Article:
PennDOT Gears up for Spring Litter Removal Effort

The Pennsylvania Department of Transportation and Department of Environmental Protection are joining forces to encourage local businesses and residents to support the state’s spring “Pick Up Pennsylvania” campaign, focused on removing litter from state roadways, waterways, and “green spaces” such as state parks.

[Above photo by PennDOT]

That collaborative effort between the two agencies is a key part of Pennsylvania’s first ever “Litter Action Plan,” unveiled by Governor Tom Wolf (D) in November 2021.

“[We are] responsible for maintaining 40,000 miles of roadway, roads that wind through some of the most beautiful, scenic landscapes in the country,” said PennDOT Secretary Yassmin Gramian in a statement, noting that PennDOT spends roughly $14 million annually on litter removal efforts along state roadways.

Yassmin Gramian. Photo by PennDOT.

“Our Adopt-a-Highway Volunteers are very important to this effort, but as litter mounts, our multi-million-dollar cleanup efforts must continue – again taking our valuable resources away from highway maintenance operations,” she pointed out.

[Editor’s note: The American Association of State Highway and Transportation Officials recently appointed Gramian to a two-year term as chair of its Committee on Environment and Sustainability or CES.]

“Clean green spaces and waterways factor into our physical and mental health and enable the function of the ecosystem we depend on,” added DEP Secretary Patrick McDonnell, pointing out that – so far – there are 290 spring “Pick Up Pennsylvania” cleanup events scheduled, with 21,000 volunteers slated to participate in those trash removal efforts.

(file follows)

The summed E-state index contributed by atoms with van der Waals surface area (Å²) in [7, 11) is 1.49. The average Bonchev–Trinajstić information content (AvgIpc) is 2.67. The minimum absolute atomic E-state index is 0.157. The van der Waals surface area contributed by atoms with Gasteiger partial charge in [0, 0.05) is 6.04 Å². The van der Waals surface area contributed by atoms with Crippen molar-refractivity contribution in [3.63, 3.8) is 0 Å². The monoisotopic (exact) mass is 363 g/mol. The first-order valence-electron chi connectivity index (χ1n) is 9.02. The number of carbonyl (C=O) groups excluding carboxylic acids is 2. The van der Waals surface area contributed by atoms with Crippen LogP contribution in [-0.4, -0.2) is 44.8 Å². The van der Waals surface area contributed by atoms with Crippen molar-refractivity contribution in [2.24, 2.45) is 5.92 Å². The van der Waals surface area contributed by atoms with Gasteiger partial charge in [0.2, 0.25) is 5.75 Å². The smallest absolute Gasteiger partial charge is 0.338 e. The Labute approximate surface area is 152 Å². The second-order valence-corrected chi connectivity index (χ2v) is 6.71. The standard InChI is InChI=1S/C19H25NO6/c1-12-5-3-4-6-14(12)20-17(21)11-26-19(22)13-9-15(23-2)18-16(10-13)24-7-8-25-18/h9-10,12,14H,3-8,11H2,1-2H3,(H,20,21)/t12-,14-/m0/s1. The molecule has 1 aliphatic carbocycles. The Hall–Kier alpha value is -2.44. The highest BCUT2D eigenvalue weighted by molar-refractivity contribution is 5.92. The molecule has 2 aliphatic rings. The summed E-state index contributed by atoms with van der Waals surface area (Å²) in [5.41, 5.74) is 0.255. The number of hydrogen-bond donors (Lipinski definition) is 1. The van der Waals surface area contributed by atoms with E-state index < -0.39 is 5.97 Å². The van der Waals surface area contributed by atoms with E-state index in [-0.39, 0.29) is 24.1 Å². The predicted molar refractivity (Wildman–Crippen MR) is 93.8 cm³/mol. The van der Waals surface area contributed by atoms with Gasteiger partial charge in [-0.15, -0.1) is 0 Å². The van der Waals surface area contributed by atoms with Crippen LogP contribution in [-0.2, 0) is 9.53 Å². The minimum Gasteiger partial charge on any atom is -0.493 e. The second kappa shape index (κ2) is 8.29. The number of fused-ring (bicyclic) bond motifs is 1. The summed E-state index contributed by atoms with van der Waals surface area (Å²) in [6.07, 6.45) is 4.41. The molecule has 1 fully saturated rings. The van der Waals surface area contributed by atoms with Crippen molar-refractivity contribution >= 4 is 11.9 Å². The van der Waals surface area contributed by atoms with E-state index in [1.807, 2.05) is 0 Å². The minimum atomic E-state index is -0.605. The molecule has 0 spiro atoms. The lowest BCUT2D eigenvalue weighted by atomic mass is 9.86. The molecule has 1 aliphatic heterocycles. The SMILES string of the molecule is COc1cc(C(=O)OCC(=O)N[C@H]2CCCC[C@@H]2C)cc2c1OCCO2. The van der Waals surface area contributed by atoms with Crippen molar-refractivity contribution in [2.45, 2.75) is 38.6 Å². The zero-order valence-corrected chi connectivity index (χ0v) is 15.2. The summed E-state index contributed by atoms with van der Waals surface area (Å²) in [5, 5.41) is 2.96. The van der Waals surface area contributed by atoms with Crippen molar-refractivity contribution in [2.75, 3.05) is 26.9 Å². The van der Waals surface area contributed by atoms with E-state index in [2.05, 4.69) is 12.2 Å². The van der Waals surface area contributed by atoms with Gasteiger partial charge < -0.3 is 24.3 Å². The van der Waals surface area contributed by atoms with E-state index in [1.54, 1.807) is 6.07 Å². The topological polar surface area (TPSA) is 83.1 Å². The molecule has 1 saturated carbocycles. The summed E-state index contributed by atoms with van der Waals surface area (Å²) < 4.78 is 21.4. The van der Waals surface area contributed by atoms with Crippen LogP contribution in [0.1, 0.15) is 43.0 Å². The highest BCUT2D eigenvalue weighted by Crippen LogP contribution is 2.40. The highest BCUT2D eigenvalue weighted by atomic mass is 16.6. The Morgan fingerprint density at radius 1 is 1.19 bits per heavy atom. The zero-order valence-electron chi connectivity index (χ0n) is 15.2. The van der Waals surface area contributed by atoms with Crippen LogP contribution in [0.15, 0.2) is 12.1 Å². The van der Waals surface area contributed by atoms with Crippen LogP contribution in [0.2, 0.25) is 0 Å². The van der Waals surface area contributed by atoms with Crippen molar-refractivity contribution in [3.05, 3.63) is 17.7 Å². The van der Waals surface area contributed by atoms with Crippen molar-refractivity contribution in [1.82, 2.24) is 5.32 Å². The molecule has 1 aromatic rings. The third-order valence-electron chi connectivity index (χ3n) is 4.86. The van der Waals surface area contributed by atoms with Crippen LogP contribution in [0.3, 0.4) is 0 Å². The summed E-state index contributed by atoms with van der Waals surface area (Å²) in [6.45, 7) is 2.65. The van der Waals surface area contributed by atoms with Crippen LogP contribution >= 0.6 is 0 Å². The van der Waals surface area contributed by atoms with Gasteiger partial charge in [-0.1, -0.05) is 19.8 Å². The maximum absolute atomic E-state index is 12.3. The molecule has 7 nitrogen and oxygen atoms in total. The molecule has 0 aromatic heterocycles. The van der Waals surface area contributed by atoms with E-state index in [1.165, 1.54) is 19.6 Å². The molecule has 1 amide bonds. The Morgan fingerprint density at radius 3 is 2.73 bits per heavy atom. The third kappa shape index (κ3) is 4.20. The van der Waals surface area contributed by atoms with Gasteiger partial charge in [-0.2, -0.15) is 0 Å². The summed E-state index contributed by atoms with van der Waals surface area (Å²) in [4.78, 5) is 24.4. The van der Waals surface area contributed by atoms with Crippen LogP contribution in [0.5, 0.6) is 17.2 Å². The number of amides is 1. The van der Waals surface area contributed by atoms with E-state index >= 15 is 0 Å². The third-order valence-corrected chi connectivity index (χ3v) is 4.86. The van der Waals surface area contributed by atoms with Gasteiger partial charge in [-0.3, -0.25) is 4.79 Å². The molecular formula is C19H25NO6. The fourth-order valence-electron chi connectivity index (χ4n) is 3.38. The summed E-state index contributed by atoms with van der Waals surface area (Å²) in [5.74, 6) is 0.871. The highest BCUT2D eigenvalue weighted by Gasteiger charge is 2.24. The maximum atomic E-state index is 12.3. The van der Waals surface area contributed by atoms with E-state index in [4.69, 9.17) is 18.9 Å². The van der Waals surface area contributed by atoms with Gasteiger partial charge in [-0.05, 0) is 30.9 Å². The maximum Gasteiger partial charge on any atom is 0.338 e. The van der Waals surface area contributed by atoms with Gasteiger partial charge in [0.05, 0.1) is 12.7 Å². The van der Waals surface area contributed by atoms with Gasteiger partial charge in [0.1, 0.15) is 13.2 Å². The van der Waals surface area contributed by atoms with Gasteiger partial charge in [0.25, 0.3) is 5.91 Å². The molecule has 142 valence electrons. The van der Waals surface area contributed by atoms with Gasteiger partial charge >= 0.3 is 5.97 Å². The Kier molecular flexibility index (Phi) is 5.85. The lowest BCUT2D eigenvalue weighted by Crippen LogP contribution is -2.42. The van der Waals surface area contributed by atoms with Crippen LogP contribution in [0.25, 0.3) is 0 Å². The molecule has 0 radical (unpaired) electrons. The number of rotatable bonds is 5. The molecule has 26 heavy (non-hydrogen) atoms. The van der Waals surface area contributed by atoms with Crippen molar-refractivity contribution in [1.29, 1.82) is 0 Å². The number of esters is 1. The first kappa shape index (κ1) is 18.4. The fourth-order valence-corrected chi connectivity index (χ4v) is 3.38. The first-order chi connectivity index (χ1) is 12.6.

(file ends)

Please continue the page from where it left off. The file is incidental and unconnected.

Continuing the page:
PennDOT added that its Adopt-A-Highway program now includes over 4,250 participating groups and more than 103,300 registered volunteers covering nearly 8,800 miles of adopted state-maintained roadways.

Photo by PennDOT

“We see the great impact that volunteers have in reducing the litter polluting our roads, neighborhoods, and parks,” said DEP’s McDonnell. “It’s unimaginable where we’d be without the help of these best of Pennsylvanians. However, cleanup is a very costly approach to the litter problem in the long term. We must move out of reactive mode and be more proactive to prevent littering.”

Meanwhile, the Arizona Department of Transportation noted that its crews removed 800 tons of litter and trash from just along Maricopa County freeways in 2021 – a 47 percent increase compared to the litter picked up in 2017.

Each week, the agency said its maintenance crews are able to clean about 250 miles along the freeway system, thanks to funding from the Maricopa Association of Governments. Nevertheless, the amount of litter and trash increases along Valley freeways year after year.

The agency noted in a blog post that trash build-up also clogs drainage systems, leading to water pooling on roadways, while large debris that falls onto roadways can be hazardous as drivers swerve to avoid the items.

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